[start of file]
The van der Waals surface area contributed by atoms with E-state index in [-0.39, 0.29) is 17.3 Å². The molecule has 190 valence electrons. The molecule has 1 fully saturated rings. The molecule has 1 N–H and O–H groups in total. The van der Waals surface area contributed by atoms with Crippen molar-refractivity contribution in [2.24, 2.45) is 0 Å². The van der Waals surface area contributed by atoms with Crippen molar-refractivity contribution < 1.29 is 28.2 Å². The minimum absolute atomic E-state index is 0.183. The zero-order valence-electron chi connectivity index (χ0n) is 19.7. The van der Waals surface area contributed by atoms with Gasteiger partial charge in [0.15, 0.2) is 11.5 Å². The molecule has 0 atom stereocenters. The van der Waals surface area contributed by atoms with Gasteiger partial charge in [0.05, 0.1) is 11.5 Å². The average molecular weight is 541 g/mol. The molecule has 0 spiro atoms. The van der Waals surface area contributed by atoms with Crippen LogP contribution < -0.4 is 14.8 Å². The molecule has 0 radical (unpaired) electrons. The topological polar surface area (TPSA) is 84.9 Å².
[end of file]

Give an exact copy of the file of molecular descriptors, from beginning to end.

The van der Waals surface area contributed by atoms with E-state index in [-0.39, 0.29) is 17.3 Å². The molecule has 190 valence electrons. The molecule has 1 fully saturated rings. The molecule has 1 N–H and O–H groups in total. The van der Waals surface area contributed by atoms with Crippen molar-refractivity contribution in [2.24, 2.45) is 0 Å². The van der Waals surface area contributed by atoms with Crippen molar-refractivity contribution < 1.29 is 28.2 Å². The minimum absolute atomic E-state index is 0.183. The zero-order valence-electron chi connectivity index (χ0n) is 19.7. The van der Waals surface area contributed by atoms with Gasteiger partial charge in [0.15, 0.2) is 11.5 Å². The molecule has 0 atom stereocenters. The van der Waals surface area contributed by atoms with Gasteiger partial charge in [0.05, 0.1) is 11.5 Å². The average molecular weight is 541 g/mol. The molecule has 0 spiro atoms. The van der Waals surface area contributed by atoms with Crippen LogP contribution < -0.4 is 14.8 Å². The molecule has 0 radical (unpaired) electrons. The topological polar surface area (TPSA) is 84.9 Å².